stax Tue, 01/16/2007 - 01:53

Thank you very much for your replies...
So it seem that I must give a chance to the oktavas...
Of course I'm not looking for the perfect mic for all the situations. I would like to build a good setup of microphones that could serve me in different situations while recording acoustic music and I would like to start with some good stuff.

Hermann, I listened your recordings they are very interesting. Are you the player? By the way all the 3 mics have different character. The Naiant, while providing good sound (especially for such low price...) is too noisy for my needs. The Schoeps are wonderful and very smooth while the Oktava are a bit brighter. Well, I don't know if I like the Schoeps more than the Oktava, they are quite different and maybe in a live acoustic recording they can be as pleasing as a pair of Schoeps.
I have already used a pair of KM184 for a project, yes they are on the bright side but the result was pleasing with gentle hi-freq eq. Do you think they are overpriced in comparison with the Oktava mics?
I was also looking at the Rode NT2-A, have someone ever tried this mic? It has a good reputation around the web but I don't know if 's usable for classical recordings.


Boswell Tue, 01/16/2007 - 04:08

stax wrote: I was also looking at the Rode NT2-A, have someone ever tried this mic? It has a good reputation around the web but I don't know if 's usable for classical recordings.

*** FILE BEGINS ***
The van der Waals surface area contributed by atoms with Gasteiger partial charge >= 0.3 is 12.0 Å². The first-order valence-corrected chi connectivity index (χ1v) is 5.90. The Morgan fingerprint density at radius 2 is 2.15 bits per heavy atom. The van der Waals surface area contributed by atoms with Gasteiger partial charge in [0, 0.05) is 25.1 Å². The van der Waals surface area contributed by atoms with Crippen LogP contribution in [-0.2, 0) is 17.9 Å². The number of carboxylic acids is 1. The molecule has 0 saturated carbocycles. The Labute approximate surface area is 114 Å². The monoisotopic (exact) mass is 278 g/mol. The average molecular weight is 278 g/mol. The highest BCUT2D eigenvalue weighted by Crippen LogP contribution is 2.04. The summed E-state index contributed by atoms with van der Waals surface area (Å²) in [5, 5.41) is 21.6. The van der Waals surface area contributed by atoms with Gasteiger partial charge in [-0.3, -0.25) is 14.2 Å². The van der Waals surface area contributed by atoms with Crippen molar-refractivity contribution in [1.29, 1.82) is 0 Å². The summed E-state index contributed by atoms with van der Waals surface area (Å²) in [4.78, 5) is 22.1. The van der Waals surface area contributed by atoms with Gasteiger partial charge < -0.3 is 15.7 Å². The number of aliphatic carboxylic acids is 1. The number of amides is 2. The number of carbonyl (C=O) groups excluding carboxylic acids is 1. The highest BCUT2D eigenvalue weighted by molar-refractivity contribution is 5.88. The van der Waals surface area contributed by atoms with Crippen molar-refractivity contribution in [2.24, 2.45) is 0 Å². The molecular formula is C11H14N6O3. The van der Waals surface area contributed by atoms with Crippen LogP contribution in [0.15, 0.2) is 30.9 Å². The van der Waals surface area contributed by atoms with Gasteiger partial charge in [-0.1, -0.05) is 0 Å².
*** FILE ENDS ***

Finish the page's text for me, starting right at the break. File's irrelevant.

I regularly use a pair of NT2-As in MS configuration for close guitar recordings, both steel-string acoustic and nylon-string classical. They produce a great sound, but you do have to experiment with the microphone positioning relative to the instrument, and persuade the player to KEEP STILL when performing.

The NT2A is a very flexible mic, and has one of the lowest internal noise levels I have ever encountered. When coupled to a decent pre-amp it punches well above its weight. However, I was once tempted to use a pair of them as main ORTF overheads for an orchestral recording. Not so good - as well as problems in suspending them in the correct position, they gave a somewhat bright, ill-defined sound. I should have stuck to SDCs for that job.

anonymous Tue, 01/16/2007 - 12:53

Hi Stax,
yes, I am the player on these recordings.
I own 4 KM84 and some years ago I wanted to add a pair of KM184 to my locker for a different colour. I bought them for about 750€/pair and used them for a while. I found their brighness useful in some situations. But for me their ability to create a 3dimensional soundstage and detail seemed inferior to the original KM84. This is a very delicate difference but important for main mic purposes. That was the reason why I sold the KM184 in the end. At the moment they are much pricier with about 1100€ for a pair, for me overpriced (I bought my Schoeps pairs second hand for this price). In the meantime I went the Schoeps route and I am quite happy with them. They are quieter than the KM84/83 (lute recordings benefit from this) sound very smooth and natural and can create a stunning soundstage.
I personally would not use LDC mics for main mics because they are simply much bigger, which can be a problem in handling and for optics in concerts.